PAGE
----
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STUDIO: Sony Pictures
RATED: Not rated
RUNNING TIME: 597 minutes
• Photo Gallery
• Video Introduction by Robert Guillaume
• Favorites from the first season
• Inside the Governor’s Mansion
Behind every great man is a brutha runnin’ shit.
Robert Guillaume, James Noble, Inga Swenson, Missy Gold.
"Hello, Cheetah Escorts? This is the ‘governor’ again. Yeah, gonna need you to send over a couple more hookers…and put it on the state’s account…"
In a 1979 spin-off of Soap, Robert Guillaume stars as the titular character who arrives in the governor’s mansion of an unnamed state to run the governor’s household. Along the way, he becomes a straight man to the daffy Governor Gatling (Noble), surrogate father to his daughter, Katie (Missy Gold), and arch nemesis to the German head housekeeper, Gretchen Kraus (Swenson).
"You know, Kraus, you’re the biggest c-word I’ve ever met."
"And you, Herr Benson, are ze biggest n-word I’ve ever met"
"You as turned on as I am?"
It’s easy to discount Benson as just another sitcom in a period where the tube was flooded with them, and in many ways it mirrors the time that it was produced by adhering to many of the sitcom conventions. But it did break new ground by featuring a black lead in an otherwise all white cast, and broke even more ground by having him be the smartest character in the cast. Whereas Fred Sanford and George Jefferson headlined mostly black casts in their respective comedies, Benson was a token – but a token who was running the show.
"So, Katie, you want me to show you what the joke Where da white women at? means?"
Also dissimilar from Sanford and Jefferson was that Benson was a level-headed brother who was in control and to whom other characters turned to to help them solve their problems, particularly Governor Gatling. It was practically unheard of at the time for a black man to be in such a position of not only authority, but also of intelligent counsel. Sanford, for all his enjoyable antics, was ghetto through and through and George was a lovable but volatile and frequently uninformed caricature. Benson was a sharp black man essentially running the governor’s mansion. And Guillaume was perfectly suited to play him as such.
"Beast the shit out of me what all these honkeys are doing on my show…"
With those praises aside, Benson doesn’t particularly strike me as a standout sitcom in terms of being all that special. Aside from Benson’s mile-a-minute verbal sparring with Kraus, there’s nothing about the show that particularly grabs me. I remember catching a few episodes in the ole’ youth, but it wasn’t a show that I especially watched nor remember fondly. Noble’s one-note shtick as the dim bulb governor quickly wore thin and most of the rest of the cast was ordinary at best. At the time, although generally well written, Benson was pretty much another drop in an ocean of sitcoms. It had many of the conventions of sitcoms of the day, being wholesome, fairly safe and teaching more than the occasional life or social lesson. Nevertheless, props should definitely be given to Guillaume for portraying one of the most positive roles for a black man in TV history. He showed that it was okay to watch a smart brother holding things down and maybe get an occasional laugh out of it.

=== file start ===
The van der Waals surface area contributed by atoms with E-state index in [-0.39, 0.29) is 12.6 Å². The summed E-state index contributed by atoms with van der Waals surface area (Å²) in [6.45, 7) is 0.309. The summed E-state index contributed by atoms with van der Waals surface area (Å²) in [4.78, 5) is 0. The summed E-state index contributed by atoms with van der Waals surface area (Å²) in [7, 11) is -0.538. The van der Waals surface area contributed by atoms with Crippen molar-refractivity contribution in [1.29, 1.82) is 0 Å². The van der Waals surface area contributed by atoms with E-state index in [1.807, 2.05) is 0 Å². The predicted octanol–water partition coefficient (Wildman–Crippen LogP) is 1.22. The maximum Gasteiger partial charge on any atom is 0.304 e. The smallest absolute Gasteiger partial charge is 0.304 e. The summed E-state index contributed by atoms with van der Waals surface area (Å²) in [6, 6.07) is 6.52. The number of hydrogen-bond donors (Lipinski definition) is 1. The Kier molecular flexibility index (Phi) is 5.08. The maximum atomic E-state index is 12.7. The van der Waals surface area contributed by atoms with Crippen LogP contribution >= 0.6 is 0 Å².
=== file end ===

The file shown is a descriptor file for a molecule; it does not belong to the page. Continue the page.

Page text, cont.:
Suspending disbelief that a black guy could get a trusted position in a governor’s mansion in the ’70s is one thing…suspending disbelief that he could get a cab is something else…
There’re a few goodies to keep you die hard Bensoncoats happy: First of all, there’s a video introduction from Guillaume, who, at 80, is pretty much looking like your old grandpa (if you happen to be black…or adopted) who liked to tell stories of the war and the good ole days. There’s also a 25-minute talking head / recap piece with Guillaume, Noble and producer Tony Thomas called Inside the Governor’s Mansion, where they reminisce over the creation of the series and the execution of the first season. Similarly, there’s a six-minute piece titled Favorites From the First Season, where Guillaume, Noble and Thomas wax nostalgic once again to pick their faves from the inaugural season. A photo gallery rounds out the goodies.